Senior citizens would raise the minimum wage by 67 percent to 31 percent. Middle-income people earning between $24,000 and $59,999 would raise it by 68 percent to 31 percent. Among people earning less than $24,000—some of them doubtless earning the minimum wage themselves—87 percent say they would increase it. People earning $60,000 or more support the $9.00 minimum wage at lower rates but still by relatively strong majorities—59 percent for those between $60,000 and $89,999 and 62 percent for those earning more than $90,000.
While 71 percent is strikingly high support for a policy that the politicians of one party fiercely oppose, Gallup notes that it found even higher support for raising the minimum wage at several points between 1995 and 2005, and suggests that perhaps support is as low as 71 percent in part because the president's proposed increase of $1.75, from $7.25 to $9.00, is larger than past increases. That's an odd take, since what Gallup presents as three raises of 70 cents in 2007, 2008, and 2009 was passed in one piece of legislation in 2007, but it's also the case that at the time that legislation was passed, the minimum wage had not risen in a decade. Now, of course, the minimum wage has "only" been frozen since 2009.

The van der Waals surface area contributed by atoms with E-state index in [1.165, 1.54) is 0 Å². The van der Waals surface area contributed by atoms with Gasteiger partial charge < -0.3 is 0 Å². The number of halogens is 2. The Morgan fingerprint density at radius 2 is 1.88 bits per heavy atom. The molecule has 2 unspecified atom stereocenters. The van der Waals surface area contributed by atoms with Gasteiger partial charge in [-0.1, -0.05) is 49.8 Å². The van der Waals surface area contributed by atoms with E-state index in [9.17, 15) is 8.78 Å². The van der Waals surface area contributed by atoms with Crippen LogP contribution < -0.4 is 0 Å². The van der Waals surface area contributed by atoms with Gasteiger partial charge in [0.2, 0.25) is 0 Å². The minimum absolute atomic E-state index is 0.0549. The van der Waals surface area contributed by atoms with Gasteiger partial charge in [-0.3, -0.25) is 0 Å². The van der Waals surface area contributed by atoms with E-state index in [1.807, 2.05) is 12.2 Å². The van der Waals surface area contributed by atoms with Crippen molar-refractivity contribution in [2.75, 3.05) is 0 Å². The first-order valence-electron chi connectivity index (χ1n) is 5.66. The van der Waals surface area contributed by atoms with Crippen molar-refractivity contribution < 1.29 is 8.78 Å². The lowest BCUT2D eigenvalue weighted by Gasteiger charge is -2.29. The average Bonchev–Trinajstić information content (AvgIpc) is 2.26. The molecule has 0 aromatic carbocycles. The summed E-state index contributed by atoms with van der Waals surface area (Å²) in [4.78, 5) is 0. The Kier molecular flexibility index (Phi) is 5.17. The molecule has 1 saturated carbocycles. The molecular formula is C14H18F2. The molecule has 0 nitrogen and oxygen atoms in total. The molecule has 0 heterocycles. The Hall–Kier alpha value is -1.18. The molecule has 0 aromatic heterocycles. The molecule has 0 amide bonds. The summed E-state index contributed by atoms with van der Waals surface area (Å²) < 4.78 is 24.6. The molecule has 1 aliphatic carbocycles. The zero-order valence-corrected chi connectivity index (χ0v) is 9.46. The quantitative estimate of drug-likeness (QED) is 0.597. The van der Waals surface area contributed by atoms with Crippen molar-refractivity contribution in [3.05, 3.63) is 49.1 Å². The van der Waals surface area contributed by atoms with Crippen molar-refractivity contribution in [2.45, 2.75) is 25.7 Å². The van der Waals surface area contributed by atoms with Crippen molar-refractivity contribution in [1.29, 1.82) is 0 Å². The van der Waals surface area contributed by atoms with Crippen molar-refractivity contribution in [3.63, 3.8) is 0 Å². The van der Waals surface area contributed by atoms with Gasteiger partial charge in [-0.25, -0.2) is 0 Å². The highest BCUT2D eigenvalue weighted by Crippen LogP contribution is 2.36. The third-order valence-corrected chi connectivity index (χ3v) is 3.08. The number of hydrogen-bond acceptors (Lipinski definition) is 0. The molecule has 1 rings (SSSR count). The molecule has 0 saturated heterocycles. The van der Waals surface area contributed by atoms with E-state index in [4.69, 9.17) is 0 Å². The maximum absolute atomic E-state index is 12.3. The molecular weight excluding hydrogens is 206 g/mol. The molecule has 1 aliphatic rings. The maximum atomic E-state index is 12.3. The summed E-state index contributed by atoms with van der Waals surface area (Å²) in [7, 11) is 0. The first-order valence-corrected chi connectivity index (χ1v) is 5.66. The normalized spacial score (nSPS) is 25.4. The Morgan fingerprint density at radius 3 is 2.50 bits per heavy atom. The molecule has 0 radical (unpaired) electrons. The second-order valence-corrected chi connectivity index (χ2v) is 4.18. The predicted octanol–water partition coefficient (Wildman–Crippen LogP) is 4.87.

The thing of it is, while a raise from $7.25 to $9.00 would be a wonderful thing, the minimum wage really should be higher than that. In fact, even Barack Obama circa 2008 said so, campaigning on a $9.50 minimum wage tied to inflation. And as we know with today's Republicans, you don't do better when you start out by compromising. The minimum wage should be more like $10.00, and in fact, there's a Democratic proposal in Congress to raise it to $10.10, close to its 1968 value. A minimum wage of $10.10, indexed to inflation, would be a huge poverty-reduction policy—and a policy that encouraged work by making work pay.